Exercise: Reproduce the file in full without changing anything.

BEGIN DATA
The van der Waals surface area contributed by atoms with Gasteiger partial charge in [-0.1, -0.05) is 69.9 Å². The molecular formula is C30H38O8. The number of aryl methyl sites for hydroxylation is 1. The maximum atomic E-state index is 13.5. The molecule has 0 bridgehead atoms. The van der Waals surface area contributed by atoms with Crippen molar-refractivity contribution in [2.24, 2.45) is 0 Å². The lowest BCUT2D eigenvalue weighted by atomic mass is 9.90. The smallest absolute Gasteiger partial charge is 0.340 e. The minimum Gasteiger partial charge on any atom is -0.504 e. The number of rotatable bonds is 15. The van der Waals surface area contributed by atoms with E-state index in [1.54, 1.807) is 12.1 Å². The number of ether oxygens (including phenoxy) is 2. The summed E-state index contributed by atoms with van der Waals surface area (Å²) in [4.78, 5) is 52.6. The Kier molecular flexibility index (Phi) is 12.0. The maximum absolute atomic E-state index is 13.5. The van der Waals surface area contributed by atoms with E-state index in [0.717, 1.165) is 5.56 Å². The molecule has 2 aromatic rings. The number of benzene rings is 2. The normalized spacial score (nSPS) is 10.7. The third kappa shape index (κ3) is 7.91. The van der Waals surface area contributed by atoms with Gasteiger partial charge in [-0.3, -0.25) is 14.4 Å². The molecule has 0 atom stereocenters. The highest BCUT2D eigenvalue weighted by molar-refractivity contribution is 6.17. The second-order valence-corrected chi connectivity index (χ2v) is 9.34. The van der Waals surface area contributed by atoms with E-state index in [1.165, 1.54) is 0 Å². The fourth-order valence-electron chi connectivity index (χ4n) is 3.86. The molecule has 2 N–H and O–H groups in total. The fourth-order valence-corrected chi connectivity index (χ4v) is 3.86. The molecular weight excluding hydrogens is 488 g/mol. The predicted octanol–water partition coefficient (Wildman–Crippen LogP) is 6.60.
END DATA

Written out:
The van der Waals surface area contributed by atoms with Gasteiger partial charge in [-0.1, -0.05) is 69.9 Å². The molecular formula is C30H38O8. The number of aryl methyl sites for hydroxylation is 1. The maximum atomic E-state index is 13.5. The molecule has 0 bridgehead atoms. The van der Waals surface area contributed by atoms with Crippen molar-refractivity contribution in [2.24, 2.45) is 0 Å². The lowest BCUT2D eigenvalue weighted by atomic mass is 9.90. The smallest absolute Gasteiger partial charge is 0.340 e. The minimum Gasteiger partial charge on any atom is -0.504 e. The number of rotatable bonds is 15. The van der Waals surface area contributed by atoms with E-state index in [1.54, 1.807) is 12.1 Å². The number of ether oxygens (including phenoxy) is 2. The summed E-state index contributed by atoms with van der Waals surface area (Å²) in [4.78, 5) is 52.6. The Kier molecular flexibility index (Phi) is 12.0. The maximum absolute atomic E-state index is 13.5. The van der Waals surface area contributed by atoms with E-state index in [0.717, 1.165) is 5.56 Å². The molecule has 2 aromatic rings. The number of benzene rings is 2. The normalized spacial score (nSPS) is 10.7. The third kappa shape index (κ3) is 7.91. The van der Waals surface area contributed by atoms with Gasteiger partial charge in [-0.3, -0.25) is 14.4 Å². The molecule has 0 atom stereocenters. The highest BCUT2D eigenvalue weighted by molar-refractivity contribution is 6.17. The second-order valence-corrected chi connectivity index (χ2v) is 9.34. The van der Waals surface area contributed by atoms with E-state index in [1.165, 1.54) is 0 Å². The fourth-order valence-electron chi connectivity index (χ4n) is 3.86. The molecule has 2 N–H and O–H groups in total. The fourth-order valence-corrected chi connectivity index (χ4v) is 3.86. The molecular weight excluding hydrogens is 488 g/mol. The predicted octanol–water partition coefficient (Wildman–Crippen LogP) is 6.60.